In conclusion, the position taken in this essay is that voluntary simplicity from a market perspective is a form of self-exclusion, and from an analytical perspective is motivated by a perception of sufficiency at levels of consumption below those which conditions of relative abundance could allow. Further, those included in this definition of voluntary simplicity are likely to be more immediately interested and able to relationally and sustainably address the situations of those excluded by necessity. Since this is a grassroots approach to the situation of excluded relying primarily on voluntary relational exchanges rather than being dependent on system-based, top down force-extensions, it is a few-agree position that does not need to ascend to a many-agree position before it can start functioning, but can instead strengthen few-agree positions compatible with it and form many-agree positions within the specific, localized situations it works itself out.  

 

 

 

 

 

 

 

 

 

 

Works Cited and Bibliography: 

 

Abou-Zaid, A. and Leonce, T.(2014),‘Religious Pluralism, yet a Homogenous Stance on Interest Rate: The Case of Judaism, Christianity, and Islam.’ Contemporary Economics, 8(2): 219– 228.  

Alexander, Samuel. Ussher Simon. 2012. “The Voluntary Simplicity Movement: A Multi-national Survey Analysis in Theoretical Context.” Journal of Consumer Culture 12:66-86.  http://simplicitycollective.com/start-here/why-live-simply 

Alexander, Samuel. “Living Better on Less? Toward an Economics of Sufficiency.” Simplicity Institute Report, 12c, 2012. 

Brown, Paul B. Kiefer, Charles F. Schlesinger, Leonard A. Harvard Business Review, March 29, 2012 https://hbr.org/2012/03/choosing-between-making-money  

Cohen, David. “Take Friday Off… Forever. (Cover Story).” New Scientist 203, no. 2725 (September 12, 2009): 38. http://bl.opal-libraries.org/login?url=http://search.ebscohost.com/login.aspx?direct=true&db=sch&AN=44338194&site=eds-live. 

Conger, Rand D. and Elder, Glen H, Jr. 1994. Families in Troubled Times. (New York: Walter de Gruyter, Inc.) Print. (pg. 171) 

Congressional Budget Office. Distribution of Household Income, 2015. November 8, 2018. https://www.cbo.gov/publication/53597  

Ellwood, Wayne. 2012. “We’re All in This Together.” New Internationalist, no. 454 (July): 25–29. http://bl.opal-libraries.org/login?url=http://search.ebscohost.com/login.aspx?direct=true&db=24h&AN=77324285&site=ehost-live.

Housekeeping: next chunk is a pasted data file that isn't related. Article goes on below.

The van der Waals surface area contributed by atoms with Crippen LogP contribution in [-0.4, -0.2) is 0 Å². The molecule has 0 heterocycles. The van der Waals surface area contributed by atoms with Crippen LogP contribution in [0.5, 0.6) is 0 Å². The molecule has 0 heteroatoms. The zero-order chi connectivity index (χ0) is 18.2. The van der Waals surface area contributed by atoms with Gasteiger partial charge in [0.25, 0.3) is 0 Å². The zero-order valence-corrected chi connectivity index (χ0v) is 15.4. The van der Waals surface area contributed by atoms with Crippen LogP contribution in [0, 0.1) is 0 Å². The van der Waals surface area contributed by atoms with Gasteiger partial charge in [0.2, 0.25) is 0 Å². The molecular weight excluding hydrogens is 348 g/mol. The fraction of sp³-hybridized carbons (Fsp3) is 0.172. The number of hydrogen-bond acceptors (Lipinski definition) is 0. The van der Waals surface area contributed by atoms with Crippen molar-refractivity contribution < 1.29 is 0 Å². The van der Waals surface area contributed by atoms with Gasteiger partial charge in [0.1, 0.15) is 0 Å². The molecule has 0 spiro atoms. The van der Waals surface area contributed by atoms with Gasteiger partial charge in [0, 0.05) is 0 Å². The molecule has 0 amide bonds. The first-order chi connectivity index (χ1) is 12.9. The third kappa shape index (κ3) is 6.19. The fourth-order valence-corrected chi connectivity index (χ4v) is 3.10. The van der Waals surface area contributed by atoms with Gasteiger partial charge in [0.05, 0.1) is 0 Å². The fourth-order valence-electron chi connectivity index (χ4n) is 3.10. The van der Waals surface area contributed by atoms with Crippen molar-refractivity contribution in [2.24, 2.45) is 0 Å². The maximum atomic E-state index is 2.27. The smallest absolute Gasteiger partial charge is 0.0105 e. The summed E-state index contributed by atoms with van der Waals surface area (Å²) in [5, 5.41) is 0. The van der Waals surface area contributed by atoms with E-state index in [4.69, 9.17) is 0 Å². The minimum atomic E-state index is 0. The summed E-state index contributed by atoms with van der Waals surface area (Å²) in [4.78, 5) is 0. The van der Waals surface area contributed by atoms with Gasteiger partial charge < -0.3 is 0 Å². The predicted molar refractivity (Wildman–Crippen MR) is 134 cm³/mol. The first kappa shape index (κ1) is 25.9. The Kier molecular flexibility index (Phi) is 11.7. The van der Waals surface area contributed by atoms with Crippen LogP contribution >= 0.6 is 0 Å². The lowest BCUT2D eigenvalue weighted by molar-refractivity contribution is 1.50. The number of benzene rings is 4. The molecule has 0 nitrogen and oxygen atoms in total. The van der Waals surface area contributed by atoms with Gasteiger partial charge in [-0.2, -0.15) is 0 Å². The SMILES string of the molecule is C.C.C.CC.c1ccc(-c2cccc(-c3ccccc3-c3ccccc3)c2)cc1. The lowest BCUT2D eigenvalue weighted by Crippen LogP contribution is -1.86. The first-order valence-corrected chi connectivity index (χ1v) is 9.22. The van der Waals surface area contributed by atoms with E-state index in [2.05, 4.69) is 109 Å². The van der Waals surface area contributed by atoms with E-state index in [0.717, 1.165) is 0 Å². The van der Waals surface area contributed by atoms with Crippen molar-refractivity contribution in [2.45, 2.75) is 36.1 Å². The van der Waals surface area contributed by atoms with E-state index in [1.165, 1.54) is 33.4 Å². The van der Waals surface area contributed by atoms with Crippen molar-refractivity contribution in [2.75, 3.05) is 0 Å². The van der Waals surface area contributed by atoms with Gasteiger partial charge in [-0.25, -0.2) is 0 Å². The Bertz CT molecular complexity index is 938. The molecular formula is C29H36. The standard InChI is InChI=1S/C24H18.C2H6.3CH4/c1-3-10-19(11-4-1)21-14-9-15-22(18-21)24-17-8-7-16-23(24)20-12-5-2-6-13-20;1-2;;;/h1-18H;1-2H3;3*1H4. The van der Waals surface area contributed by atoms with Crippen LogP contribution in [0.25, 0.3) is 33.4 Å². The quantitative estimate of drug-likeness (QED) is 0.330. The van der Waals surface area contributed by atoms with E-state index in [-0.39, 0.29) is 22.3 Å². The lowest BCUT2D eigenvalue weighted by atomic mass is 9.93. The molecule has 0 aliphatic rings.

Gandhian Economics.” 2001. Gandhian Economics, September, NoPg. http://bl.opal-libraries.org/login?url=http://search.ebscohost.com/login.aspx?direct=true&db=24h&AN=35351211&site=ehost-live 

Hirst, Paul. 1994. Associative Democracy: New Forms of Economic and Social Governance, (Cambridge, Polity Press) Print.  

Hoff, Karla, and James Sonam Walsh. 2017. “The Whys of Social Exclusion : Insights from Behavioral Economics.” doi:http://documents.worldbank.org/curated/en/637511513001943873/pdf/WPS8267.pdf. 

Jordan, Bill. 1996. A Theory of Poverty and Social Exclusion. (Cambridge: Polity Press) Print. (pg. 182).   

Kempson, E., Whyley, C., Caskey, J. and Collard, S. 2000. “In or out? Financial exclusion: A literature and research review.” London: Financial Services Authority. 

Kacynski, Theodore. “Industrial Society and Its Future.” The New York Times Vol. CXLV. September 19, 1995 

Le Guidec, Raymond. 1996. “Decline and Resurgence of Unremunerated Work.” Internal Labour Review, January, 645. http://bl.opal-libraries.org/login?url=http://search.ebscohost.com/login.aspx?direct=true&db=24h&AN=26810914&site=ehost-live. 

McDonald, Charlotte. “How Many Earths do We Need?” BBC News, June 16 2015. 

Mishel, Lawrence R. The State of Working America. Vol. 12th ed. Ithaca: ILR Press, 2012. http://bl.opal-libraries.org/login?url=http://search.ebscohost.com/login.aspx?direct=true&db=nlebk&AN=671537&site=ehost-live. 

Putnam, Robert D. 1993. Making Democracy Work: Civic Traditions in Modern Italy. (Princeton: Princeton University Press) Print. (pg. 162). 

Rafizadeh, Hamid. 2018. The Sucker Punch of Sharing. (Bloomington: Archway Publishing) Print. (pg. 42-52). 

Reis, H. T. “The Role of Intimacy in Interpersonal Relationships.” Journal of Social and Clinical Psychology. 9, 1990.  

Rotolo, Thomas, and John Wilson. 2006. “EMPLOYMENT SECTOR AND VOLUNTEERING: The Contribution of Nonprofit and Public Sector Workers to the Volunteer Labor Force.” Sociological Quarterly 47 (1): 21–40. doi:10.1111/j.1533-8525.2006.00036.x.